At the end of this chapter you should be able to:
• understand the principle of operation of a transformer • understand the term ‘rating’ of a transformer • use V1/V2=N1/N2 = I2/I1 in calculations on transformers • construct a transformer no-load phasor diagram and calculate magnetizing and core loss components of
the no-load current • state the e.m.f. equation for a transformer E=4.44 f mN and use it in calculations • construct a transformer on-load phasor diagram for an inductive circuit assuming the volt drop in the
windings is negligible • describe transformer construction • derive the equivalent resistance, reactance and impedance referred to the primary of a transformer
• understand voltage regulation • describe losses in transformers and calculate efﬁciency • appreciate the concept of resistance matching and how it may be achieved • perform calculations using R1=(N1/N2)2RL • describe an auto transformer, its advantages/disadvantages and uses • describe an isolating transformer, stating uses • describe a three-phase transformer • describe current and voltage transformers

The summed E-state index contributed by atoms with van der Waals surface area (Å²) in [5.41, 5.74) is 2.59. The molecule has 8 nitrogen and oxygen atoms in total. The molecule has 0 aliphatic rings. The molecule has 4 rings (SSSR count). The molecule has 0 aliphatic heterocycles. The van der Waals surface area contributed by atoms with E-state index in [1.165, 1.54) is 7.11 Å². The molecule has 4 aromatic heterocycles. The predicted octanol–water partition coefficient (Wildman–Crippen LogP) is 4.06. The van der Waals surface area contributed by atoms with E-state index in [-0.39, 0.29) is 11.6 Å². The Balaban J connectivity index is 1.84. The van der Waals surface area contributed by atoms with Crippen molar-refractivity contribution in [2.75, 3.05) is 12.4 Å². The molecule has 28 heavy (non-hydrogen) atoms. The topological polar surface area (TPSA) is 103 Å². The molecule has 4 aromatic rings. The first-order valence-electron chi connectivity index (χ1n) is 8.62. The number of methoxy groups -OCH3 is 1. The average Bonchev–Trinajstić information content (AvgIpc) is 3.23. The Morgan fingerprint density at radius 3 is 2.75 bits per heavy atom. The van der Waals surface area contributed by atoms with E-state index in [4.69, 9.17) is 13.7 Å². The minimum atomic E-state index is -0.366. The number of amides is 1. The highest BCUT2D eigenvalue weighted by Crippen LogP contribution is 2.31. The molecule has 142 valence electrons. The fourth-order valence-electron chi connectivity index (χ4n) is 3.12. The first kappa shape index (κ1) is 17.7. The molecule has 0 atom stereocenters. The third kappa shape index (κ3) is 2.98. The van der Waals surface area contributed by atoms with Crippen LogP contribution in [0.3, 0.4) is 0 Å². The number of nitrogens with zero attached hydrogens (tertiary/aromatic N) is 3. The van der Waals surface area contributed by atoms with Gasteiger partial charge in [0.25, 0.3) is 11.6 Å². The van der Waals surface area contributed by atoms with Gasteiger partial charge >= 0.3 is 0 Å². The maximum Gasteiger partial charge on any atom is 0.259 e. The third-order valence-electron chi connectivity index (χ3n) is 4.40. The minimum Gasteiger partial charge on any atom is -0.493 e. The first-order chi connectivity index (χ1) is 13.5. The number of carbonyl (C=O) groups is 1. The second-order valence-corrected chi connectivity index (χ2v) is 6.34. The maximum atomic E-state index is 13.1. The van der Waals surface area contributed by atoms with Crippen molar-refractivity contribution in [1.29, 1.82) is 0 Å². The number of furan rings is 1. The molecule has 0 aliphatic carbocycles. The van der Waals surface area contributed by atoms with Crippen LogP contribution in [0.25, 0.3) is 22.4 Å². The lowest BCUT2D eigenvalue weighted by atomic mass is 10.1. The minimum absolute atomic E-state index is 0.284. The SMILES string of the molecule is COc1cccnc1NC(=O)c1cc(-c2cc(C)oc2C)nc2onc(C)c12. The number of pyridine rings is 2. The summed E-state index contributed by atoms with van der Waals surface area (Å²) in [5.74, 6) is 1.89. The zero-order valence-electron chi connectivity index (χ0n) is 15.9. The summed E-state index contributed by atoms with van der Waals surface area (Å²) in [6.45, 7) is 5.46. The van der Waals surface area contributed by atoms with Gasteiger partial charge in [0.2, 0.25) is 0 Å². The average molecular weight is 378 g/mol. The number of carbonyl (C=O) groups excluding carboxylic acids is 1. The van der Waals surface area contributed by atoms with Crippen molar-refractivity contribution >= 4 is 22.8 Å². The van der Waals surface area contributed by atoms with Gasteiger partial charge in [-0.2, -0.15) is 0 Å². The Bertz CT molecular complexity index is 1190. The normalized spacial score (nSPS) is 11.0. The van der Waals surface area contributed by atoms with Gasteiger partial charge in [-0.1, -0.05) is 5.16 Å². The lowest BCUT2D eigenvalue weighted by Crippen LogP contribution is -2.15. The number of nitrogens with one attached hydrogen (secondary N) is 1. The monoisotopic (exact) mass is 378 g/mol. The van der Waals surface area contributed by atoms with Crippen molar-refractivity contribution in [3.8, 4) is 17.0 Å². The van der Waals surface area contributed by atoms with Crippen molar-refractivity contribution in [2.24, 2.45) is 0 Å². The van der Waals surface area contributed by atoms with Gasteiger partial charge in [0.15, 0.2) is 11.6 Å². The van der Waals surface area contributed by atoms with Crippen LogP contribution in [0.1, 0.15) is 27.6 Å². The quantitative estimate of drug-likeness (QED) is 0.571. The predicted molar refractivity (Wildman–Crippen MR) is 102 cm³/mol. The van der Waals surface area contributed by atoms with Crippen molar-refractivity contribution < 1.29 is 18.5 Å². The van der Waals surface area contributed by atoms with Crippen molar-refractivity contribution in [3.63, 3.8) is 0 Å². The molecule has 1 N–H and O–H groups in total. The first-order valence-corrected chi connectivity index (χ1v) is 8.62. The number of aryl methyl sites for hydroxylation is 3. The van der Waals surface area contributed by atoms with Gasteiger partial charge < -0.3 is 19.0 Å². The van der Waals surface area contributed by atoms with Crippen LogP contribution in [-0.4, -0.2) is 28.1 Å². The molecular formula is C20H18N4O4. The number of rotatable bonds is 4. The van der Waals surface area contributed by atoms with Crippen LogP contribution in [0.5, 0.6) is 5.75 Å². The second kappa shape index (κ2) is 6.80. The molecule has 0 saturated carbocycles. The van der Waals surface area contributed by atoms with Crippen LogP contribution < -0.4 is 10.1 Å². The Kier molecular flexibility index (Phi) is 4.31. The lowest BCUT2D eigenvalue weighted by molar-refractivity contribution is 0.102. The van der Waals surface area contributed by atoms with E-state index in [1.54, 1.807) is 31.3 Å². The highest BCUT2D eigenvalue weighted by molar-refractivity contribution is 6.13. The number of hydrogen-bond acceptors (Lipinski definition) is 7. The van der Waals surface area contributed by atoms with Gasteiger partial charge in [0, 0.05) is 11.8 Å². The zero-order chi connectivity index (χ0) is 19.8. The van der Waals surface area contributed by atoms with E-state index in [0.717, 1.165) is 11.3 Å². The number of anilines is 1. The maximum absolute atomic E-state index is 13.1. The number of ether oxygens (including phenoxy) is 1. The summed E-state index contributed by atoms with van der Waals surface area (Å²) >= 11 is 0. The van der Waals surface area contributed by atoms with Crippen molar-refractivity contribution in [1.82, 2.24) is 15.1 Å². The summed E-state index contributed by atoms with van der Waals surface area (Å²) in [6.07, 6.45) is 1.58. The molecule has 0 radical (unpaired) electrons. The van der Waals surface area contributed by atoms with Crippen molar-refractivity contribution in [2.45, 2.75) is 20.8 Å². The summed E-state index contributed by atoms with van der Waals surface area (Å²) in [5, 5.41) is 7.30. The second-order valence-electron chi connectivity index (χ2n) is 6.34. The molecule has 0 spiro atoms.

A transformer is a device which uses the phenomenon ofmutual induction (see Chapter 9) to change the values of alternating voltages and currents. In fact, one of the main advantages of a.c. transmission and distribution is the ease with which an alternating voltage can be increased or decreased by transformers. Losses in transformers are generally low and thus efﬁciency is high. Being static they have a long life and are very stable. Transformers range in size from theminiature units used in electronic applications to the large power transformers used in power stations; the principle of operation is the same for each. A transformer is represented in Fig. 21.1(a) as consisting of two electrical circuits linked by a common ferromagnetic core. One coil is termed the primary winding, which is connected to the supply of electricity, and the other the secondary winding, which may be connected to a load. A circuit diagram symbol for a transformer is shown in Fig. 21.1(b).